The Orange region has taken a further step towards becoming a centre for off-road mountain bike riding.
The National Parks and Wildlife’s Mount Canobolas Plan of Management has been amended to allow for expanded Mountain Bike trails.
The updated plan, published today on the NPWS website after an extensive community review, finds that : “Mountain bike riding is an increasingly popular recreational activity and further opportunities for mountain bike riding and associated facilities in the park may be provided if deemed appropriate.” (Page 10)
The Plan’s ‘Scheme of Operations’ now includes an investigation into mountain bike trails and a review of environmental factors in the next three years, and the potential building of tracks within five years. (Page 17)
Orange Mayor Reg Kidd has welcomed the changes to the plan.
“We still have a significant amount of work to do to seek consent for mountain biking but the changes to the plan of management have improved our chances significantly. Without these changes it would have been a major setback for the future of mountain biking in the region,” Cr Kidd said.
“All we have asked for to this point is a chance to put forward more detailed plans and now we can get working on the next steps. There has been some discussion around how we need protect this important site and I couldn’t agree more. Mountain biking will bring a level of appreciation that has been missing.”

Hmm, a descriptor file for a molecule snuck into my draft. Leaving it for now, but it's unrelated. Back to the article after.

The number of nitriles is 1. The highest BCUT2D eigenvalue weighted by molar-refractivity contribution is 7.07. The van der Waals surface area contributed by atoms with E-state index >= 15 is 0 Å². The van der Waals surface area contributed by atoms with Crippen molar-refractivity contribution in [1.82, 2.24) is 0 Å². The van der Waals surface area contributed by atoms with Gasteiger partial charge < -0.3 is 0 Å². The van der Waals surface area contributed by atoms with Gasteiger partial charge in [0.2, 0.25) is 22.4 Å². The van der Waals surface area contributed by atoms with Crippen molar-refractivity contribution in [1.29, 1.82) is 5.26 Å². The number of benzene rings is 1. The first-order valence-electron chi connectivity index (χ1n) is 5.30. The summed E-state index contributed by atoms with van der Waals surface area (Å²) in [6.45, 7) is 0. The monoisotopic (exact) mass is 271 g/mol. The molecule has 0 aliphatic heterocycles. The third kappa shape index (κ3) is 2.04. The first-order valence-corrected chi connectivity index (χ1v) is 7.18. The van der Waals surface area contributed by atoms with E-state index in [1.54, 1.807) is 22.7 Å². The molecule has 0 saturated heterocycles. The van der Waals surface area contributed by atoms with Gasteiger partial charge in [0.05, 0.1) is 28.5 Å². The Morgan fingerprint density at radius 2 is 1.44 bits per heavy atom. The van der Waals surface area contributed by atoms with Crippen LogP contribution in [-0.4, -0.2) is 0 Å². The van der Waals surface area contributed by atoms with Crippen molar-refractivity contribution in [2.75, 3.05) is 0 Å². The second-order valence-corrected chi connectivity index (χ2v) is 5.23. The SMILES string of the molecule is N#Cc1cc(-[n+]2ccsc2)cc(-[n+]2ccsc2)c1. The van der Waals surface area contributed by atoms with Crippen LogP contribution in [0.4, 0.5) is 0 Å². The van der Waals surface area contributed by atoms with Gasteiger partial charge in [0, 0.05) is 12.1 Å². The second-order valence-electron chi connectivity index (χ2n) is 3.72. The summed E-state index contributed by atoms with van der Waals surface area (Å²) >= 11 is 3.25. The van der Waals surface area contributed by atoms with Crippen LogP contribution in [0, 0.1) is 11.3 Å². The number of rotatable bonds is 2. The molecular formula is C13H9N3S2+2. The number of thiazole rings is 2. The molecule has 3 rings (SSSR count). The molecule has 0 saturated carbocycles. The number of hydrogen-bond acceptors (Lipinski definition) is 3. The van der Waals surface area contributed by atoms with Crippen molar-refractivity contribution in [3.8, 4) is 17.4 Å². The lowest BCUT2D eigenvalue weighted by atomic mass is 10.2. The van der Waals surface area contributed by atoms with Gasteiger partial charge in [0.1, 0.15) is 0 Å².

“I thank the NSW Government for bringing about this new plan. Member for Orange Phil Donato has done a of hard work to bring about this result, and I thank him for his efforts.”
Cr Kidd said work would begin shortly to add to the already completed concept plan.
The concept plan includes approximately 63 kilometres of mountain bike single-track traversing much of the park, except for the most environmentally sensitive areas east of The Walls hiking area. It also includes the development of a hub or track head at, or near, the Tea House picnicing area (at the park entrance on Mount Canobolas Road) to provide riders and park visitors with facilities, such as a café or kiosk, toilets and services such as bike hire, transport shuttles and visitor information.
Orange City Council’s Employment and Economic Development Committee Chair Cr Tony Mileto said cycling was already an important part of what’s on-offer to tourists, and if the concept for expanded trails was approved it would take cycling the next level.
“The potential of this site to bring a new type of tourist to Orange is significant. It is estimated that the park when complete will add $3.5 million tourist dollars a year and create 42 jobs,” Cr Mileto said.
According to the Plan of Management the proposed development of any significant new mountain bike riding opportunities and associated facilities in the park would require the preparation of a ‘review of environmental factors’ in accordance with the Office of Environment and Heritage Guidelines for Preparing a Review of Environmental Factors and include public and stakeholder consultation.